During the 8 weeks, I had a chance to meet Heather Loomer, the new project manager of NWAI (stay tuned for an introduction to Heather!), and got to learn a lot about the projects she’ll be working on to incorporate citizen science/community based monitoring in the Nashwaak watershed. Citizen science projects are “activities sponsored by a wide variety of organizations so non-scientists can meaningfully contribute to scientific research” (Wikipedia). Citizen science can be used to increase connection of a natural space and to document environmental conditions. In my spare time at Conserver House, I shifted back to Heather’s research project to find different organizations across the globe, and I came across some great work done in the past by different organizations. This was something I had never heard of, so I was very excited to learn about her new project. Stay tuned for opportunities with NWAI to help collect citizen science and monitor the river!
I, along with Karyn and Olivia, interns at CCNB, spent a couple of hours every week outside the office at the nursery. It was a good break from the usual office routine and a great chance to step out in the sun. I learned a lot from Paul McLaughlin, President of the NWAI and Diane Fraser, a member of the board of the NWAI, about silviculture, something I never had a chance to experience before. They taught us how to transplant the baby silver maple trees for the nursery, how to re-pot pine, spruce, fir and hemlock trees in the pots. We learned how to use the old cement machine to mix the sheep manure and dirt together for the trees. With all hands in the field, Olivia, Karyn and Diane, all the hard work seemed like a great outing. The hard work will go towards planting native trees along the Nashwaak to help stabilize the banks and protect them from future erosion.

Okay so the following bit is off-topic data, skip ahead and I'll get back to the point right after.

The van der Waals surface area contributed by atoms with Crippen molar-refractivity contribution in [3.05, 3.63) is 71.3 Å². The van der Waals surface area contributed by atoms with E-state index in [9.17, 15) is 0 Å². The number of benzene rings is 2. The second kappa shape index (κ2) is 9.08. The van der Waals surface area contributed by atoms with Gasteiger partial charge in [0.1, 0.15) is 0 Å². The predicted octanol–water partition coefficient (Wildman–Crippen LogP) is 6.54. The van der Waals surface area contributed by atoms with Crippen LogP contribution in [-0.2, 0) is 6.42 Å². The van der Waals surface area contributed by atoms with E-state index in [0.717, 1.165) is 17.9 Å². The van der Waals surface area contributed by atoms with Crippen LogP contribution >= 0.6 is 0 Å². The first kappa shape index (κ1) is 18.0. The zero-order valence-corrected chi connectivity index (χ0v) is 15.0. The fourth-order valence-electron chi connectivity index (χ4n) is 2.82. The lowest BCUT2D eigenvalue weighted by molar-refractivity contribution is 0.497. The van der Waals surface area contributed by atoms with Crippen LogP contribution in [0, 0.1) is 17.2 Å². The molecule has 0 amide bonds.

This 8 week internship is a perfect start to my experience of working life. I am very grateful to Stephanie Merrill, Paul, Diane, Karyn and Olivia for making my first job in Canada a superb learning opportunity and giving me the best summer ever! I am leaving this position as a more environmentally aware person.